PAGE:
Block polymers of polyphenylene oxide and aromatic polyformals
Linear, branched, and/or cross-linked block polymers of polyphenylene oxides and aromatic polyformals. These block polymers can be molded, calendered, or extruded as films, sheets, fibers, laminates or other useful articles of manufacture.
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1. Field of the Invention
This invention relates to linear, branched, and/or cross-linked block polymers of polyphenylene oxides and aromatic polyformals. These block polymers can be molded, calendered, or extruded as films, sheets, fibers, laminates or other useful articles of manufacture.
2. Description of the Prior Art
Bis(polyphenylene)-carbonate block copolymers having a limited carbonate segment number average molecular weights, e.g. 250 to 5500, are well known and are described in U.S. Pat. No. 3,875,256. These polyphenylene oxide aromatic carbonate block copolymers are formed by the reaction of carbonyl halides or bis-haloformates e.g., phosgene or bis-chloroformate, respectively, with polyphenylene oxide in the presence of a hydrogen halide acceptor e.g. an alkali metal hydroxide, an alkaline earth metal hydroxide or oxide or a tertiary amine.
Polyphenylene oxides having an average hydroxyl group per molecule of 1.0 or less, are described in A. S. Hay's U.S. Pat. Nos. 3,306,875; 3,914,266; 4,028,341 and polyphenylene oxides having an average hydroxyl group per molecule greater than zero including 2.0 or less are described in D. M. White's 4,140,675 and 4,234,706 among others.DESCRIPTION OF THE INVENTION
This invention embodies linear, branched, and/or cross-linked block polymers of polyphenylene oxides and aromatic polyformals.
In general, illustrative of the braod group of block polymers included within the scope of this invention are those described among others by the following model structures
______________________________________ (I linear) AZC, BZC, AZCZA, AZCZB, BZCZB, AZCZBZCZA, AZCZBZCZCZB, etc., etc. etc. BCCBCAC (I branched) AZC, AZBZA, AZBZA, AZCZBZBZA, etc., etc., etc. CA (I cross-linked) AZBZCZA, CZBZCZ, etc., etc., etc. CBC AZBZCZBZC, AZBZCZA A ______________________________________
The above illustrative linear, branched, and cross-linked combinations of polyphenylene oxide and aromatic polyformals including random and/or alternating arrangements of polymer units defined by the units A, B, C, or coupling agent Z, which units and coupling agents are described in greater detail hereafter are not intended to limit the combinations that can be obtained by the practice of this invention since the block polymer combinations of this invention are limited only by the amount of block polymer precursors charged to the reaction medium in carrying out the process of this invention. Presently preferred block polymers of polyphenylene oxide and aromatic polyformals are linear block polymers wherein the coupling agent of the polymer backbone is a bifunctional coupling agent. Even more preferred are linear polymers containing substantial amounts of aromatic polyformal units, i.e. amounts sufficient to provide aromatic polyformal segments which comprise from about 1 to 99 percent, preferably from about 10 to 90 percent, by weight of the total weight of block polymer.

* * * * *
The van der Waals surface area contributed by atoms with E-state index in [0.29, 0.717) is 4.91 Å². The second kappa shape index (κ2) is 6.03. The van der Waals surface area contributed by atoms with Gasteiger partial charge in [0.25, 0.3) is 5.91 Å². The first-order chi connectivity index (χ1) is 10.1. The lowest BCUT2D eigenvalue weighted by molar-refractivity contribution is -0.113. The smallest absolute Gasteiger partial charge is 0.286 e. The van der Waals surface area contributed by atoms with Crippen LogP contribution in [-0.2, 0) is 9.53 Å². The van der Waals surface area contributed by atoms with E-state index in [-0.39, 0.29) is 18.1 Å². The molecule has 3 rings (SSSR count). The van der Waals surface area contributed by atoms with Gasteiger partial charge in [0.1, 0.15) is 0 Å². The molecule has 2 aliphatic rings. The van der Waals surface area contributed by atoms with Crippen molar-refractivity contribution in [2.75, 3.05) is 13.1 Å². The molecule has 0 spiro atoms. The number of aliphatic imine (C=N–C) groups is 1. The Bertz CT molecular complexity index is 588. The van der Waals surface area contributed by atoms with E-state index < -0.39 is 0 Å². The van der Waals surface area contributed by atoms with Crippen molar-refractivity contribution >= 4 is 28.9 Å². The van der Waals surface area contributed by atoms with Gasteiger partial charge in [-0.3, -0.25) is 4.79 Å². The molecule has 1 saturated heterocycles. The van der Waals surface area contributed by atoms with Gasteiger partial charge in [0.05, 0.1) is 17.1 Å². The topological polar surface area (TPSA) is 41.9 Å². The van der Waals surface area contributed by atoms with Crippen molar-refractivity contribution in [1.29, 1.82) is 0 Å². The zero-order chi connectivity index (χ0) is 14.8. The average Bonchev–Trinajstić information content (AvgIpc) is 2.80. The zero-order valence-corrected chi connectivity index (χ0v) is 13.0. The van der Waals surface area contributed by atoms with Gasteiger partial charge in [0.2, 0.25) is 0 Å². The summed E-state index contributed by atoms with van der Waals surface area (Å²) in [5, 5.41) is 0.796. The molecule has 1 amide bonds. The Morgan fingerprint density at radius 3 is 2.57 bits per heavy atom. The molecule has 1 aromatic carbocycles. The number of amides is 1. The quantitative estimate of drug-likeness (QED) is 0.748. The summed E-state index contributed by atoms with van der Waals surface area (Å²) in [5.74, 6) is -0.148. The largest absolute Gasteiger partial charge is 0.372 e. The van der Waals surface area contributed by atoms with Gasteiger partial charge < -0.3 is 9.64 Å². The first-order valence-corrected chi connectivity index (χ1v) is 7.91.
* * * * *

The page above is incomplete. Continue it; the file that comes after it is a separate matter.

The expression polyphenylene oxides includes "monofunctional polyphenylene oxides" well known to those skilled in the art having an average hydroxyl group per molecule value greater than zero including 1.0 or less. These polyphenylene oxides can be prepared by any of the methods of the prior art, and may be illustrated by formula (II) set out hereinafter: ##STR1## wherein independently each R is hydrogen, a hydrocarbon radical, a halohydrocarbon radical, a hydrocarbonoxy radical or a halohydrocarbonoxy radical, m is a number of at least 1, preferably 10, and more preferably 40 to 170. The monofunctional polyphenylene oxide units of the block polymers can be conceptualized by the structure of formula (II) above wherein the hydrogen atom is disassociated from the monohydroxy group of the polyphenylene oxide, i.e., a phenoxy radical, which may be referred to as a monovalent phenoxy radical, abbreviated herein by the formula --A.
The expression "polyphenylene oxide" also includes "polyfunctional polyphenyelene oxides" also well known to those skilled in the art including quinone-coupled polyphenylene oxides having an average hydroxyl group per molecule greater than zero including 2.0 or less. These polyphenylene oxides can be prepared by the methods described in U.S. Pat. No. 4,234,706 and can be illustrated by formula (III) set out hereafter: ##STR2## wherein independently --OEO-- is a divalent quinone residue, E is a divalent arene radical, either a or b is at least equal to 1, the sum of a plus b is preferably at least equal to 10, more preferably 40 to 170, R is the same as in formula (II) above. The polyfunctional polyphenylene oxide units of the block polymers can be conceptualized by the structure of formula (III) above wherein the hydrogen atoms are disassociated from the hydroxy groups of the quinone-coupled polyphenylene oxide, i.e., a quinone-coupled polyphenoxy radical, which may be referred to as a divalent phenoxy radical, abbreviated herein by the formula --B--.